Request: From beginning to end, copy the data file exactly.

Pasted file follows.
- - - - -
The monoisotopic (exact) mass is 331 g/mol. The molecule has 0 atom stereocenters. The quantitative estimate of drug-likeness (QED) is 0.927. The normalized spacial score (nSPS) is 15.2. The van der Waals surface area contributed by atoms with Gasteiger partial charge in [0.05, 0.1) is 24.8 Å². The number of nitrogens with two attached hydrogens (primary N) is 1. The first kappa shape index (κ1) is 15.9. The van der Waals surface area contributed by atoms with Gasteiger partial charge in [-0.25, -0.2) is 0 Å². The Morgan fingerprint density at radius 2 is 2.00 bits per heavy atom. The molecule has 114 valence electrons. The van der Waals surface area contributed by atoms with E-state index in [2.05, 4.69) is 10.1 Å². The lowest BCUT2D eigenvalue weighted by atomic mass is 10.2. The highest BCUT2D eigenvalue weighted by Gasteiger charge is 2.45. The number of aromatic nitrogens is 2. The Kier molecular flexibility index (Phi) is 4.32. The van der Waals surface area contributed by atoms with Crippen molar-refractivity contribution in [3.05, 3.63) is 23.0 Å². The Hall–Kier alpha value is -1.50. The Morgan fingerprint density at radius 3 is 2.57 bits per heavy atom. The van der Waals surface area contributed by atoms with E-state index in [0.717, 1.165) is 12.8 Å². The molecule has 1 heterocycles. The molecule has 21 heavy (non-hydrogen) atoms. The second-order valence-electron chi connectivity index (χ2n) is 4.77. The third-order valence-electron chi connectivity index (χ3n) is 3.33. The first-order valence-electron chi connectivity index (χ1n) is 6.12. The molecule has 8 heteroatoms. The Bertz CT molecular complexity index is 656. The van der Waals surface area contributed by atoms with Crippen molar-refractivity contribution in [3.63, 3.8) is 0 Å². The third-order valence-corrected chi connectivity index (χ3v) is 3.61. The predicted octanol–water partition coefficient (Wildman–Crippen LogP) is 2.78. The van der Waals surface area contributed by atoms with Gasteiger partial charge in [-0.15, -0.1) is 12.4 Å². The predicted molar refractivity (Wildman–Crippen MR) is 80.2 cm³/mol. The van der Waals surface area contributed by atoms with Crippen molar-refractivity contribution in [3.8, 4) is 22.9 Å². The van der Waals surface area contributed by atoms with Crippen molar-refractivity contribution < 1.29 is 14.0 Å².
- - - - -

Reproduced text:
The monoisotopic (exact) mass is 331 g/mol. The molecule has 0 atom stereocenters. The quantitative estimate of drug-likeness (QED) is 0.927. The normalized spacial score (nSPS) is 15.2. The van der Waals surface area contributed by atoms with Gasteiger partial charge in [0.05, 0.1) is 24.8 Å². The number of nitrogens with two attached hydrogens (primary N) is 1. The first kappa shape index (κ1) is 15.9. The van der Waals surface area contributed by atoms with Gasteiger partial charge in [-0.25, -0.2) is 0 Å². The Morgan fingerprint density at radius 2 is 2.00 bits per heavy atom. The molecule has 114 valence electrons. The van der Waals surface area contributed by atoms with E-state index in [2.05, 4.69) is 10.1 Å². The lowest BCUT2D eigenvalue weighted by atomic mass is 10.2. The highest BCUT2D eigenvalue weighted by Gasteiger charge is 2.45. The number of aromatic nitrogens is 2. The Kier molecular flexibility index (Phi) is 4.32. The van der Waals surface area contributed by atoms with Crippen molar-refractivity contribution in [3.05, 3.63) is 23.0 Å². The Hall–Kier alpha value is -1.50. The Morgan fingerprint density at radius 3 is 2.57 bits per heavy atom. The van der Waals surface area contributed by atoms with E-state index in [0.717, 1.165) is 12.8 Å². The molecule has 1 heterocycles. The molecule has 21 heavy (non-hydrogen) atoms. The second-order valence-electron chi connectivity index (χ2n) is 4.77. The third-order valence-electron chi connectivity index (χ3n) is 3.33. The first-order valence-electron chi connectivity index (χ1n) is 6.12. The molecule has 8 heteroatoms. The Bertz CT molecular complexity index is 656. The van der Waals surface area contributed by atoms with Crippen molar-refractivity contribution in [3.63, 3.8) is 0 Å². The third-order valence-corrected chi connectivity index (χ3v) is 3.61. The predicted octanol–water partition coefficient (Wildman–Crippen LogP) is 2.78. The van der Waals surface area contributed by atoms with Gasteiger partial charge in [-0.15, -0.1) is 12.4 Å². The predicted molar refractivity (Wildman–Crippen MR) is 80.2 cm³/mol. The van der Waals surface area contributed by atoms with Crippen molar-refractivity contribution in [3.8, 4) is 22.9 Å². The van der Waals surface area contributed by atoms with Crippen molar-refractivity contribution < 1.29 is 14.0 Å².